# Infinite Chess

Infinite chess is any variation of the game of chess played on an unbounded chessboard. Versions of infinite chess have been introduced independently by multiple players, chess theorists, and mathematicians, both as a playable game and as a model for theoretical study. It has been found that even though the board is unbounded, there are ways in which a player can win the game in a finite number of moves. Classical (FIDE) chess is played on an 8×8 board (64 squares). However, the history of chess includes variants of the game played on boards of various sizes. A predecessor game called Courier chess was played on a slightly larger 12×8 board (96 squares) in the 12th century, and continued to be played for at least six hundred years. Japanese chess (shogi) has been played historically on boards of various sizes; the largest is taikyoku shōgi ("ultimate chess"). This chess-like game, which dates to the mid 16th century, was played on a 36×36 board (1296 squares). Each player starts with 402 pieces of 209 different types, and a well-played game would require several days of play, possibly requiring each player to make over a thousand moves. Read all..

## Explanation

Infinite chess is any variation of the game of chess played on an unbounded chessboard. Versions of infinite chess have been introduced independently by multiple players, chess theorists, and mathematicians, both as a playable game and as a model for theoretical study. It has been found that even though the board is unbounded, there are ways in which a player can win the game in a finite number of moves.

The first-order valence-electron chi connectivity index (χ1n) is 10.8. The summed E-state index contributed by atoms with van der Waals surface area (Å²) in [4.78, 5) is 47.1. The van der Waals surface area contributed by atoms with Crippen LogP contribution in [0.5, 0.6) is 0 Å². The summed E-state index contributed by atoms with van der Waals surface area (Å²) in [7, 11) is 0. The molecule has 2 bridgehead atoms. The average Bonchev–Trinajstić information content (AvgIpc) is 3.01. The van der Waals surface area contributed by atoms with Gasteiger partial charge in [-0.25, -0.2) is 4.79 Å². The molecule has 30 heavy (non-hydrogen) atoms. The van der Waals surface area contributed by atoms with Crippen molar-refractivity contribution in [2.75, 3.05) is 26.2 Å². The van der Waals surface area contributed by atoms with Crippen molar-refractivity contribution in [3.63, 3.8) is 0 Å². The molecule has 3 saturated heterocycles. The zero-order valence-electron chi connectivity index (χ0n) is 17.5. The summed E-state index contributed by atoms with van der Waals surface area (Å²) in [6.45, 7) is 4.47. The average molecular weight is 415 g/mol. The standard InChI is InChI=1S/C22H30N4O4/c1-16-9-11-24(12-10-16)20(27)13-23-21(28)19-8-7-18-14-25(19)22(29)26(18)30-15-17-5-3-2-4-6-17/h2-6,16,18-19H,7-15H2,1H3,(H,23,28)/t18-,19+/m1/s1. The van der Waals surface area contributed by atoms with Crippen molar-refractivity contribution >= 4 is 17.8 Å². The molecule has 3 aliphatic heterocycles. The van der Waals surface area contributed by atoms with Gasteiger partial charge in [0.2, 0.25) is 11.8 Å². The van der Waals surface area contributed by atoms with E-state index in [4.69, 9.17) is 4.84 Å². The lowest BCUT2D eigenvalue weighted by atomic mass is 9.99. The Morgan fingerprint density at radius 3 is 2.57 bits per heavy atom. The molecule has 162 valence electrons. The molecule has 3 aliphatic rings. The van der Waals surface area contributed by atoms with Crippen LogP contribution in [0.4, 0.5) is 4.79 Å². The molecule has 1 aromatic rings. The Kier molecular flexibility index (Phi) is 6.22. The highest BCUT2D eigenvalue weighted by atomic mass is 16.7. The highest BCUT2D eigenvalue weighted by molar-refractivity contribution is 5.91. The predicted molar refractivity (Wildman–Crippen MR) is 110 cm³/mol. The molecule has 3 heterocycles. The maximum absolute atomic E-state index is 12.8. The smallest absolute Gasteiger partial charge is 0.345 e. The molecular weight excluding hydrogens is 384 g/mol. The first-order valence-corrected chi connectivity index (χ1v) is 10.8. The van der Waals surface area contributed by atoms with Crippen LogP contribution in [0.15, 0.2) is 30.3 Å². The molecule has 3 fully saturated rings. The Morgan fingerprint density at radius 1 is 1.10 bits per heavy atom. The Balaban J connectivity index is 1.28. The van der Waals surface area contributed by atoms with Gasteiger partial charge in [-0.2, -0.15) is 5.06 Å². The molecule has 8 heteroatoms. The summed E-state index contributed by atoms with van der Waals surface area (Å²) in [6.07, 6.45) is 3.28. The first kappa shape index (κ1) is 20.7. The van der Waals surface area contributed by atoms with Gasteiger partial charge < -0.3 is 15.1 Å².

## Background

Classical (FIDE) chess is played on an 8×8 board (64 squares). However, the history of chess includes variants of the game played on boards of various sizes. A predecessor game called Courier chess was played on a slightly larger 12×8 board (96 squares) in the 12th century, and continued to be played for at least six hundred years. Japanese chess (shogi) has been played historically on boards of various sizes; the largest is taikyoku shōgi ("ultimate chess"). This chess-like game, which dates to the mid 16th century, was played on a 36×36 board (1296 squares). Each player starts with 402 pieces of 209 different types, and a well-played game would require several days of play, possibly requiring each player to make over a thousand moves.[1][2][3][4]

Chess player Jianying Ji was one of many to propose infinite chess, suggesting a setup with the chess pieces in the same relative positions as in classical chess, with knights replaced by nightriders and a rule preventing pieces from travelling too far from opposing pieces.[5] Numerous other chess players, chess theorists, and mathematicians who study game theory have conceived of variations of infinite chess, often with different objectives in mind. Chess players sometimes use the scheme simply to alter the strategy; since chess pieces, and in particular the king, cannot be trapped in corners on an infinite board, new patterns are required to form a checkmate. Theorists conceive of infinite chess variations to expand the theory of chess in general, or as a model to study other mathematical, economic, or game-playing strategies.[6][7][8][9][10]

## Decidability of short mates